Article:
irsend.sendRaw(radio_preamble_b,3,40);//God know why it does not
send the first 1???
for (bit_count=0;bit_count < 33;bit_count++) {
if (heating_code_first[bit_count] == 1) {
} else {

delay(28);//Big delay between two pulses.
irsend.sendRaw(radio_preamble_a,3,40);//God know why it does not
send the first 1???
for (bit_count=0;bit_count < 33;bit_count++) {
if (heating_code_first[bit_count] == 0) {
} else {



void serialEvent() {
while (Serial.available()) {
// get the new byte:
char inChar = (char)Serial.read();
// add it to the inputString:
inputString += inChar;
// if the incoming character is a newline, set a flag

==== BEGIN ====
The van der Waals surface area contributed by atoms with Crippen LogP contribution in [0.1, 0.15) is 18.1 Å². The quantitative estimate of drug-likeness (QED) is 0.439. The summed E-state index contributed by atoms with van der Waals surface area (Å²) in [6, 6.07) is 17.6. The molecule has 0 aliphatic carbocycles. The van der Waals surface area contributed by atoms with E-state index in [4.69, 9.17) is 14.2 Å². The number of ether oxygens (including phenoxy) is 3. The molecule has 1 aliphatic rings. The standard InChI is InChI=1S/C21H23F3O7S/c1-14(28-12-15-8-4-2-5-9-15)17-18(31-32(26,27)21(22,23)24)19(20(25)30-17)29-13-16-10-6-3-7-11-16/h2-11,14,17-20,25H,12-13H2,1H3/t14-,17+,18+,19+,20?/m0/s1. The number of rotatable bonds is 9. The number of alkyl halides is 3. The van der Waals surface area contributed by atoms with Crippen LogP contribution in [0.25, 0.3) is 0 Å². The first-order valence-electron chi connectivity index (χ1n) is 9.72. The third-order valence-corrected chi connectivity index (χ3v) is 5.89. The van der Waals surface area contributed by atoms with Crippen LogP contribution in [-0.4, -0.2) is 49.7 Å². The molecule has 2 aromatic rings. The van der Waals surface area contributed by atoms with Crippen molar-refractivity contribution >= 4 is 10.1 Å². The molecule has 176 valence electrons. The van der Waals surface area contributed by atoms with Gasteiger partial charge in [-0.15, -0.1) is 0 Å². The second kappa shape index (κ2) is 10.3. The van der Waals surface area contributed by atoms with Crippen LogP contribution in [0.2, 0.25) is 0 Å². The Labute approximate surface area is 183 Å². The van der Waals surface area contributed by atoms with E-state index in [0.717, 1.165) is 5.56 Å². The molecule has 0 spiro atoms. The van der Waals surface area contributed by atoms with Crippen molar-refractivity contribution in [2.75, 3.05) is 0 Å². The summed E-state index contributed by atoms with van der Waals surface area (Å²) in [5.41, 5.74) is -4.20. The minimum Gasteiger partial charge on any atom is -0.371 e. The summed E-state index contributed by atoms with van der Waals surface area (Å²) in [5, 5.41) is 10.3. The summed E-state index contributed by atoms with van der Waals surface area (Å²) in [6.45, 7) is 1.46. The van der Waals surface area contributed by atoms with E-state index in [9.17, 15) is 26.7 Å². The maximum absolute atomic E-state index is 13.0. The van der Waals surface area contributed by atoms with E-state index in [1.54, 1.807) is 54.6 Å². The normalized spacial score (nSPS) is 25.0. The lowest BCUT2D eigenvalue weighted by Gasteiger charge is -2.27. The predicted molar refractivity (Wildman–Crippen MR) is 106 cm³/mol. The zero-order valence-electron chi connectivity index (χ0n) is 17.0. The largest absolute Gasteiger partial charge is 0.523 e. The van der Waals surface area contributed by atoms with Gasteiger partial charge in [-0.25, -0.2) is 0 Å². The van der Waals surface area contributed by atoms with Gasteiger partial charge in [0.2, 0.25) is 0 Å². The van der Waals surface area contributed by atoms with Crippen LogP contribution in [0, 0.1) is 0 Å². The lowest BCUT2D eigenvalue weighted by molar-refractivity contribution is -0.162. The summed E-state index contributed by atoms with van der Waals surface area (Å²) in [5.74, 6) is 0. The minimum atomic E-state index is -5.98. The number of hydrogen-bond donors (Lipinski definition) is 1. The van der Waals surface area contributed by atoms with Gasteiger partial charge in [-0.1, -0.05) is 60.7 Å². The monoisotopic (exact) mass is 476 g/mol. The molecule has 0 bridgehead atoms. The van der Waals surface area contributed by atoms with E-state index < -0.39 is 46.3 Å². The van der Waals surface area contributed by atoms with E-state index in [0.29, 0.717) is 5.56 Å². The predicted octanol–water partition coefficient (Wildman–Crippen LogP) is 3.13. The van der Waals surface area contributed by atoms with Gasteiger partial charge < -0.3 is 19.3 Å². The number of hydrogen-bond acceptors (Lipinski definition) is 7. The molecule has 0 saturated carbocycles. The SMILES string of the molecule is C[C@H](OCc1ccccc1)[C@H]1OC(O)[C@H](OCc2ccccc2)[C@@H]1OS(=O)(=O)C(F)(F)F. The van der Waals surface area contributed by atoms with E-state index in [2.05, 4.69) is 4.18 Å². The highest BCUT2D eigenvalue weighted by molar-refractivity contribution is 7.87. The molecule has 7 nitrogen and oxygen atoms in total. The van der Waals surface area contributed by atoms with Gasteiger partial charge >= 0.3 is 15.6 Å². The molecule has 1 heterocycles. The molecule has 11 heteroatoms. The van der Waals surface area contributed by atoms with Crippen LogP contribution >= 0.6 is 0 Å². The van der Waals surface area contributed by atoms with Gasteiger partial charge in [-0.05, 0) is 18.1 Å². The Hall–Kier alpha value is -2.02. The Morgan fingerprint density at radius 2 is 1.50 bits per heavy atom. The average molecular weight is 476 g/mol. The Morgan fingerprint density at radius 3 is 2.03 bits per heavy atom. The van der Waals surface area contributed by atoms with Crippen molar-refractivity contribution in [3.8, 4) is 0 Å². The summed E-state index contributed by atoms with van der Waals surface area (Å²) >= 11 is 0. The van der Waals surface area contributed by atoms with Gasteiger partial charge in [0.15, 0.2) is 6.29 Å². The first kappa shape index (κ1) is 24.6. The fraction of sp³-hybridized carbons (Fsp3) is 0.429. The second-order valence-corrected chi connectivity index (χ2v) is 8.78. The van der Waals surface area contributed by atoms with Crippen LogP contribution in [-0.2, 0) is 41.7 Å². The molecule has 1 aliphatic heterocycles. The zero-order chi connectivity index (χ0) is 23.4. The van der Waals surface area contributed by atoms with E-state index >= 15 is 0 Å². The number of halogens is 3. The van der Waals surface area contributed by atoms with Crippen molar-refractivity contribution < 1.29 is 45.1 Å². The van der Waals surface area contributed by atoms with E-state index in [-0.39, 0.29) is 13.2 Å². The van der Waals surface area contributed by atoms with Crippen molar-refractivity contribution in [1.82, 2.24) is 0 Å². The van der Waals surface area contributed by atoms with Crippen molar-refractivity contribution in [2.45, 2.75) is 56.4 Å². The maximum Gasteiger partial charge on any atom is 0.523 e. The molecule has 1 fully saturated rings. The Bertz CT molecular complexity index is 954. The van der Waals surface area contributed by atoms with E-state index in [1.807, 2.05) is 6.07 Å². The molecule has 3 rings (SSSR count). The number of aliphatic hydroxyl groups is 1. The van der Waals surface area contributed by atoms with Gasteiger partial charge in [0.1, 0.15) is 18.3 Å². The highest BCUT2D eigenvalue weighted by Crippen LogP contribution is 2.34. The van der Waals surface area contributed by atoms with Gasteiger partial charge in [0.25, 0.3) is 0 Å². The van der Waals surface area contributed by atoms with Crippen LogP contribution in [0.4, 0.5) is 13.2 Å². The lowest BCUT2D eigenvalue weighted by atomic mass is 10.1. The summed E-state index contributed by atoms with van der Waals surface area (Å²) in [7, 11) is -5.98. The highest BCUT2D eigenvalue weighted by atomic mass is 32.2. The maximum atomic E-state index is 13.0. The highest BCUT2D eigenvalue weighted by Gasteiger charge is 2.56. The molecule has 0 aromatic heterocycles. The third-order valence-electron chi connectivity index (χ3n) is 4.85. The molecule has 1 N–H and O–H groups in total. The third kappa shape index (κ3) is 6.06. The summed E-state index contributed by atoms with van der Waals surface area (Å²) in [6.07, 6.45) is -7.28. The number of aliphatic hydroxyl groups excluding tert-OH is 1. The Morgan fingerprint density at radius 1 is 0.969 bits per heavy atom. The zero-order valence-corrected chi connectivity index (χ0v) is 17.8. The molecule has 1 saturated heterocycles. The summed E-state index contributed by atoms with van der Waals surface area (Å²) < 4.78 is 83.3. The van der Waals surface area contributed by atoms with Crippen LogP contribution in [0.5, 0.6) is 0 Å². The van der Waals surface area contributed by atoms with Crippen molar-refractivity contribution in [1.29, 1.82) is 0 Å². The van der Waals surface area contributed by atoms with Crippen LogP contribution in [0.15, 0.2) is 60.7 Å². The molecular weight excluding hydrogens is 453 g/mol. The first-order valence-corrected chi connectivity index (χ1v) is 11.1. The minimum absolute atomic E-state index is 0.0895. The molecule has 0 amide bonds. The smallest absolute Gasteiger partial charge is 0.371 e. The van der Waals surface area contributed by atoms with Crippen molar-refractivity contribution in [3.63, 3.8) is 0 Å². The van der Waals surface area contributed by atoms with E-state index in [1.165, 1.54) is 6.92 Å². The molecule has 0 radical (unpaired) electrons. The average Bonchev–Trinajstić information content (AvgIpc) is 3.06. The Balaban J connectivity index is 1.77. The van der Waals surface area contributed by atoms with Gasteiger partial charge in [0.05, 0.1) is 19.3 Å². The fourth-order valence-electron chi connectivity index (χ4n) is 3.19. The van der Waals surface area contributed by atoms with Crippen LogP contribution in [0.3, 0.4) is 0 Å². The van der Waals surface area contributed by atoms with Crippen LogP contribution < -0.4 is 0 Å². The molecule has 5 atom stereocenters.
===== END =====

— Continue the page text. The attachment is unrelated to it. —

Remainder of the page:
// so the main loop can do something about it:
if (inChar == ‘\n’) {
stringComplete = true;

Inkscape and 1980′s plotters

I had a Inkscape itch that needed scratching and as the holidays are upon us Christmas 2014. I found the time to write a patch for Inkscape.

Currently its not easy to use a plotter (DXY-1300) and have it switch pens in Inkscape. There is no method in the GUI to switch the pens. I read on news groups that it would be a good idea to have the stroke colours assigned to pen numbers. I have written this patch that allows pen stroke colour assignment to pen numbers.

screen shot

I used the stroke colour as this the colour the line changes. I also used the primary colours. Until somebody can modify the GUI this was a comprise.


The export as hpgl now appears like so. With the pen assignments to pen numbers. Then the file will be produced with the necessary SP (Select pen) commands. The original Pen box has no function.